Thief Among Thieves
by Rita Ashley
All recently immigrated Polish Jews felt somewhat paranoid, and Bumirn Slavatizki was no exception. He stormed into the country with teeth clenched and fists at the ready. His cheeks, blotched red with resentment, and fixed glaring eyes sent a clear message, "Don't mess with me."
Bumirn's intrinsic anger had not abated upon passage to America. During vain attempts to sleep on board the ship, scenes of rape and murder had flooded his thoughts. Too often, sweat soaked and barely asleep, he had tossed on his berth in restless yearning to escape the images, more real than sleep-induced. He relived in explicit, horrifying detail how he had hidden in fear under sodden haystacks in a shtetl, a Jewish ghetto, near Kuden. From there, he had watched a young farm girl repeatedly raped by five Cossacks. The memory of the stench of rotting hay and filthy vodka and vomit-soaked uniforms and sounds of vicious Russian grunts prevented real rest.
Ben wore his enmity of the Cossacks as a second skin. He hated them all because they committed horrible acts on Jews simply because they could. He withered, powerless to stop their evil or punish them. Upon waking, he vowed every night he would never be so helpless again.
Bumirn faced what was to be his final Ellis Island official, scowling. The clerk interrogated him. "What's your name, religion and where are you from?"
Bumirn winced and replied in loud Polish. "Bumirn Slavatizki, Zydowski, Polska."
The disinterested clerk, intent on ridding himself of yet another unpleasant Jew as quickly as possible, could neither spell nor pronounce Bumirn Slavatizki. The official randomly selected from a short list of names he believed to be Jewish. He vacillated, "Shall I make you Israel Levine, Aaron Cohen or Benjamin Bernstein?"
Ben watched the clerk for signs he would pass scrutiny. Instead, he heard, "Your name is Benjamin Bernstein."
The clerk filled in the form with careless penmanship, handed Bumirn his copy and, with a perfunctory flick of his wrist, motioned him to leave. In an instant, Bumirn Slavatizki was transformed into the newly minted American, Benjamin Bernstein.
During the month-long passage he had heard much talk of what he would find in New York. He listened when passengers shared stories of relatives who immigrated and were never heard from again. They warned of a New York awash with parasites and scam artists poised to fleece immigrants of their cherished belongings and cash, and sometimes their lives.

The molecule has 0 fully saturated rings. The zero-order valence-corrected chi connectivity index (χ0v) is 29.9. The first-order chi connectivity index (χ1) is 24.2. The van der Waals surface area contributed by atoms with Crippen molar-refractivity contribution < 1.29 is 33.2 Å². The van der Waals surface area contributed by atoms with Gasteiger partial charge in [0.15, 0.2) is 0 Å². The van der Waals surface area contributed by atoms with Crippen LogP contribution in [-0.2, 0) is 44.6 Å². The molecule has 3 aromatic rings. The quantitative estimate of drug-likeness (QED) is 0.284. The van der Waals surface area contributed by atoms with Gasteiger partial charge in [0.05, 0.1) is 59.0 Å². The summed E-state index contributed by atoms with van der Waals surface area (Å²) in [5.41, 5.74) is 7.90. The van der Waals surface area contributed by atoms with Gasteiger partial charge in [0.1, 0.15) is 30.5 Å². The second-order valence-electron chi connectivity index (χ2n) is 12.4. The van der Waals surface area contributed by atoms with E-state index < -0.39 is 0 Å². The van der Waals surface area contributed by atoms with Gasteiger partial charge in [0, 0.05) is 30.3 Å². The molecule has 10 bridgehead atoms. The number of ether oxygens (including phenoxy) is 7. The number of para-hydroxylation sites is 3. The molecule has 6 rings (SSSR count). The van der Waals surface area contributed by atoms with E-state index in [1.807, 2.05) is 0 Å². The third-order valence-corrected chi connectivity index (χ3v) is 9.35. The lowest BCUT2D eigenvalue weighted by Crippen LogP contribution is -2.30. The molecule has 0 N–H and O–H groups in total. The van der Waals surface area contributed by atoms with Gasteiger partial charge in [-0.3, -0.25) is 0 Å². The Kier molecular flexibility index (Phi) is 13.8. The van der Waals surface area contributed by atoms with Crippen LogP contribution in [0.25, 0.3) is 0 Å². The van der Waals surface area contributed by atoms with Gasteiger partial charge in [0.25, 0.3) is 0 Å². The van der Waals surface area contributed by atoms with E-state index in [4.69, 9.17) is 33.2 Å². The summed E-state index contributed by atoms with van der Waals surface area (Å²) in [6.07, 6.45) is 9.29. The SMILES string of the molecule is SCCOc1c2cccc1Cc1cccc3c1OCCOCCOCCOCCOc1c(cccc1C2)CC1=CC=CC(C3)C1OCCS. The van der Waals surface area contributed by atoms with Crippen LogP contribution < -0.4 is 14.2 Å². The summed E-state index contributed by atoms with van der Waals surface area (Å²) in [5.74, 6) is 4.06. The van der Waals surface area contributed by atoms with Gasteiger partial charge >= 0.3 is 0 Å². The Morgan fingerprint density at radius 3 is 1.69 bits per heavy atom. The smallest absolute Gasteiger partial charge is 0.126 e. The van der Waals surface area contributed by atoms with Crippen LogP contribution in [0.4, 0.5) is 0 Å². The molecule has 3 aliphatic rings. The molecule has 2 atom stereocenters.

Predators circled new arrivals like vultures around fresh kill. Ben had seen it in the fields. A sick cow would be attacked by wolves, and from miles away, the vultures would congregate, locate the prey and circle until the wolves had their fill. The vultures would swoop down and pick the bones clean of any remaining scraps. Like wolves, the dockyard thieves were keen to detect their prey, the naïve and vulnerable.
As dispassionately as he had watched wolves attack and vultures circle, so too Ben watched the various shipyard con artists pick their prey clean with skill and purpose. He kept a close eye on one well-dressed couple who wore what Ben imagined were the latest fashions. They appeared to be waiting to meet their kin. In fact, they scoured the crowds for the their next sacrificial lamb.
The woman 'accidentally' bumped full frontal into a newly disembarked man. He repeated his apology in Russian, Yiddish and Polish and fidgeted with embarrassment over such intimate contact with a wealthy female stranger.
Unnoticed by anyone but Ben, she had removed the man's fat money purse on contact. She deftly slipped the unsuspecting dupe's pocket watch into her dangling wrist purse, while her 'husband' snagged valuables from onlookers.
When Ben saw the stealthy couple unshackle one oblivious traveler from an expensive leather valise, a "humph" of disbelief gurgled from his throat and he shook his head.
His attention then fell on two men of exactly the same height who worked the crowd together. Mesmerized by their constant movement, which Ben interpreted as a surveillance tactic, Ben watched. The men rapidly approached the third gangplank now crowded with Jews about to disembark, and Ben left his post to monitor the team's technique.
From a distance of ten feet he saw the two hustler's forelocks and black clothing worn by religious Jewish men for centuries. Their long beards were clean and one wore the traditional black hat of the Orthodox Jew; the other, a simple skullcap or yarmulke.
Scanning the crowd of disembarking Jews, they moved in on the most heavily burdened and approached slowly.
“Welcome to your new country." In a calm tone, the 'rabbi' promised a safe haven. "I am Reb Rabowski and this is my Cantor, Moiseh Rabinowizt. We have a house with plenty of rooms not far from here and Jews from all over come to live with us for a short time while they find their way. Would you like to join us?”